The Future of Banks, Revisited

As of last month, with the coming and going of the 10th anniversary of the Lehman collapse, we’re officially a decade on from the financial crisis.

Those of us who think about financial innovation recognize that event, and the anti-bank reaction that ensued, as the beginning of the current wave of progress.

After a bit of back and forth as to the likely (perhaps deserved) fate of big banks, the community had pretty much agreed that despite the best efforts of upstart fintechs, they were here to stay.

The thinking was that banks are a cornerstone of our econo-political systems and are therefore safe.

That’s true, on some level. However, I find myself asking whether we’re still as sure of that view as we thought we were.

Five years ago, app-only challengers started suggesting there were better ways to serve customers. Radical ones even suggested they could make all the money they needed referring customers for third-party products rather than by employing their own balance sheets.

Monzo, for its part, still insists today that lending is not on its roadmap. The traditional money-maker — more, the raison d’être of banks — doesn’t even figure in their plans. Smart people believe that, in today’s world, there’s a viable model that’s different from what we’ve always seen. I’m open to that possibility.

Monzo, Revolut and others want to be the interface via which we run our (financial) lives. Banking Circle and solarisBank want to be the regulated infrastructure on which customer-facing financial institutions sit — the utility layer.

Where do incumbent fit in this picture?

To try to answer this question, we need to ponder a few others, first. Will Monzo’s, Revolut’s and others’ offerings ever become comprehensive and connected enough to deliver on their collective mission? Will customer preferences change to favor a single, intuitive, smart-assistant interface — perhaps once that’s more than just financial but that incorporates other needs too? Will built-for-purpose banking infrastructure providers deliver cheaper, faster, more efficient backend technology than is currently available? Based on my recent historical observations in similar sectors, with similar technologies, I believe the answer to these questions is yes.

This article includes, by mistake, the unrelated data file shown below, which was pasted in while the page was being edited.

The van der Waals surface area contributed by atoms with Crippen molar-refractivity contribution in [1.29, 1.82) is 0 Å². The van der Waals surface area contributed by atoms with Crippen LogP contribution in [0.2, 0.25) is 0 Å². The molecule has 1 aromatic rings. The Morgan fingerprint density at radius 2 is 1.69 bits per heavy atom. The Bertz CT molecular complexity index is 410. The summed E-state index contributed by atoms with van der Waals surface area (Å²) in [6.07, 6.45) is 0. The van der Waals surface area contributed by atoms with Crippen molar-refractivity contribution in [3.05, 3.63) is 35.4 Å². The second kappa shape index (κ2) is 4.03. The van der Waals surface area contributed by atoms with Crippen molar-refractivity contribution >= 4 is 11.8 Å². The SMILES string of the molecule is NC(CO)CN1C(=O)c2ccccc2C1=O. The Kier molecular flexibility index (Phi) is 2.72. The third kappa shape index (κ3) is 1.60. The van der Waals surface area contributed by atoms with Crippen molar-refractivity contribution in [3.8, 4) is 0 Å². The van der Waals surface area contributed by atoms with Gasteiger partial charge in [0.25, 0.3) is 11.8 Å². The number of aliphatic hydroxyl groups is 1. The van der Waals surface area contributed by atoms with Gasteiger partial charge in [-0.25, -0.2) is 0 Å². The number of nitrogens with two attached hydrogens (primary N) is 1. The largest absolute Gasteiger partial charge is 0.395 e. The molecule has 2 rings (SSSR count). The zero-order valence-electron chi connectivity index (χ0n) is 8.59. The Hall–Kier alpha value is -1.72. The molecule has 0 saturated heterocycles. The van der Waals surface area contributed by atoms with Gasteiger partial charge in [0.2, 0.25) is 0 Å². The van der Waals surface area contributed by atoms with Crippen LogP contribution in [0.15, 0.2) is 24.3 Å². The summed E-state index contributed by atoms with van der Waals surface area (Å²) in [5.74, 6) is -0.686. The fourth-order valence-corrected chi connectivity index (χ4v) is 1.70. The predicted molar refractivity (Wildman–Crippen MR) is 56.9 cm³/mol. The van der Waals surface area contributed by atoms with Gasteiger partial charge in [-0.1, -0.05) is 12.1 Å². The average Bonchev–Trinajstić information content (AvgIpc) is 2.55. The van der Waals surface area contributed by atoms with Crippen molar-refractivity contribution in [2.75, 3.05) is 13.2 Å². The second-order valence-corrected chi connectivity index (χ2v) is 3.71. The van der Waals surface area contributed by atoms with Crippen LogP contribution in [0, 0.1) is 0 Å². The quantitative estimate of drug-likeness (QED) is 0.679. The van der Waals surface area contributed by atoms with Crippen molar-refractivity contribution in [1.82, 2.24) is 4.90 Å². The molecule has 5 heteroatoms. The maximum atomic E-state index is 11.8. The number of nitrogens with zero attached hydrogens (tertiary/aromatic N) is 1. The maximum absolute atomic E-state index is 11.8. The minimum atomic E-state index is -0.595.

I’m conscious that I’m oversimplifying — there are other factors to consider: how will governments and regulators align themselves? How quickly can we collectively answer questions around privacy and data ownership to ensure safe customer outcomes? What intervention or backlash, if any, might eventually come in response to increasingly influential and pervasive tech companies prioritizing shareholder returns over social benefits? These questions are more difficult to answer, but they have a lot to do with what the future of traditional financial services businesses will look like.

So what should incumbents be doing right now?

Government-guaranteed deposits and balance sheet lending is a lucrative business, and it’s core to economic growth and development. However, I can’t reasonably see the likes of Monzo staying out of lending in the long-term. Mission-driven founders and user-growth focused VCs may be happy to leave revenue on the table in favor of a grander vision, but public market investors won’t be.

Goldman Sachs is actively transforming itself from an investment bank into a technology company. They are an excellent example for other banks to follow.

There are many questions that need answering before definitive conclusions can be drawn, but I’m increasingly seeing versions of the future in which incumbent banks play reduced roles.

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